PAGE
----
Not, ultimately, through the legislature but via the Court of Appeals’ rulemaking process. No longer may a defendant be held on bail when he or she does not have the ability to pay the bail amount.
Maryland’s highest court adopted a landmark rule Tuesday aimed at ending the practice of holding criminal defendants in jail before trial when they cannot afford bail.
The seven-member Court of Appeals unanimously agreed on a compromise that preserves money bail when it is the least onerous way to ensure a defendant appears for trial.
The rule won praise from both bail reform advocates and the bail bond industry, which felt threatened by the original proposal from the court’s rules committee.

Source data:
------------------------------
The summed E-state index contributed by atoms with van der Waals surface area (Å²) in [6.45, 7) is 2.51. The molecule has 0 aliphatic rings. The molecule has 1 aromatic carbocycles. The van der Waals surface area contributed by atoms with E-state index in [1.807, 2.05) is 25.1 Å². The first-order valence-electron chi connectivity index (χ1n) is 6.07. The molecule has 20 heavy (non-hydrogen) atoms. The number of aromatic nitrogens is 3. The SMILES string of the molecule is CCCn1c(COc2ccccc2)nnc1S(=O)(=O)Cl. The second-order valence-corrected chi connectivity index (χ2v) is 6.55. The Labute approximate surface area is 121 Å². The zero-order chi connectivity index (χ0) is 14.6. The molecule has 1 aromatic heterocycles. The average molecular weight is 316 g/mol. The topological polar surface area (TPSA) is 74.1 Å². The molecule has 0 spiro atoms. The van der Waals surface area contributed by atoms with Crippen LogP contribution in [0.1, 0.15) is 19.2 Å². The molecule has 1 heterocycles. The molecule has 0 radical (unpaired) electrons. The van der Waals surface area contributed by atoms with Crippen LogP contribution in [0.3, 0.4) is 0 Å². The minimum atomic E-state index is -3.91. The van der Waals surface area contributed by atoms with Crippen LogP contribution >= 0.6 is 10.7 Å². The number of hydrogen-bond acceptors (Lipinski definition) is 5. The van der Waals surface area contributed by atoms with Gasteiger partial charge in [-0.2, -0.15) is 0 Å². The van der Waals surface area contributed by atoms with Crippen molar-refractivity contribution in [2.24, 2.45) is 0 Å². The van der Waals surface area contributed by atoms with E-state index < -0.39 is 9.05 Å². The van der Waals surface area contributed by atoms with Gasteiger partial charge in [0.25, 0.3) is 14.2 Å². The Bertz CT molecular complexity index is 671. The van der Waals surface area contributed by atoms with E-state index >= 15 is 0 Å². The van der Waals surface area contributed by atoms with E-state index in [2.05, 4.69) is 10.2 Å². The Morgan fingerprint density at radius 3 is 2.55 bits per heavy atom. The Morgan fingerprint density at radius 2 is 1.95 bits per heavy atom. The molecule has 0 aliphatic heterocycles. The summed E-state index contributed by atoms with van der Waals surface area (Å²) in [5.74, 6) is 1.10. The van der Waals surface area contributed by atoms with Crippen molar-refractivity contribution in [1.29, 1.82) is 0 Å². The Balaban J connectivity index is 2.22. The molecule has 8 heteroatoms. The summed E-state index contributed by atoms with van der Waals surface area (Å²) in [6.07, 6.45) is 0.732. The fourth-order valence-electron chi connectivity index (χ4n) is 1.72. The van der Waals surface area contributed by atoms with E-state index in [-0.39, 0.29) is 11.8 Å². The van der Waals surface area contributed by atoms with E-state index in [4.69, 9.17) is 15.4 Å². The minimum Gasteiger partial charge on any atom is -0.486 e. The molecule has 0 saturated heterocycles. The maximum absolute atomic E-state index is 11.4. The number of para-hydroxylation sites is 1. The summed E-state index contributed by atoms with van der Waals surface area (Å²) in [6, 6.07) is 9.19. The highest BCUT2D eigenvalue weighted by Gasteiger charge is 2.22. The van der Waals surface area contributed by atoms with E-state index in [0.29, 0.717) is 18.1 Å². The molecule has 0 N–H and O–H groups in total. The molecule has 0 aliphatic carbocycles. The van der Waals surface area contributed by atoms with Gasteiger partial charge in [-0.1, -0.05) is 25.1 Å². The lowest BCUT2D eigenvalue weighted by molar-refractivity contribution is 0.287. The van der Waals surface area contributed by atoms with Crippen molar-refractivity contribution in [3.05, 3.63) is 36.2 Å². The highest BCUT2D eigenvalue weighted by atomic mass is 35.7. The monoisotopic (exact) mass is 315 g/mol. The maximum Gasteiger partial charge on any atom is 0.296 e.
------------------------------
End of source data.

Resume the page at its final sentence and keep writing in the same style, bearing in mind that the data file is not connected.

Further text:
The court’s action, which does not require legislative approval, largely accepts the legal reasoning of Attorney General Brian E. Frosh. The state’s chief lawyer, a Democrat, issued advice last year that it is unconstitutional to hold a defendant in jail for no reason other than an inability to afford money bail.
Frosh said the courts must take into account the individual circumstances of each defendant rather than set bail based solely on the nature of the charge.
The court agreed that the new rule would take effect July 1.
Kudos to Brian Frosh for providing the impetus to make this happen and to the Court of Appeals for getting it done. I’ll have a more detailed analysis after I get my hands on the text of the new rule.
A good day for Maryland’s criminal justice system and those of us who’ve fought for years to make it better.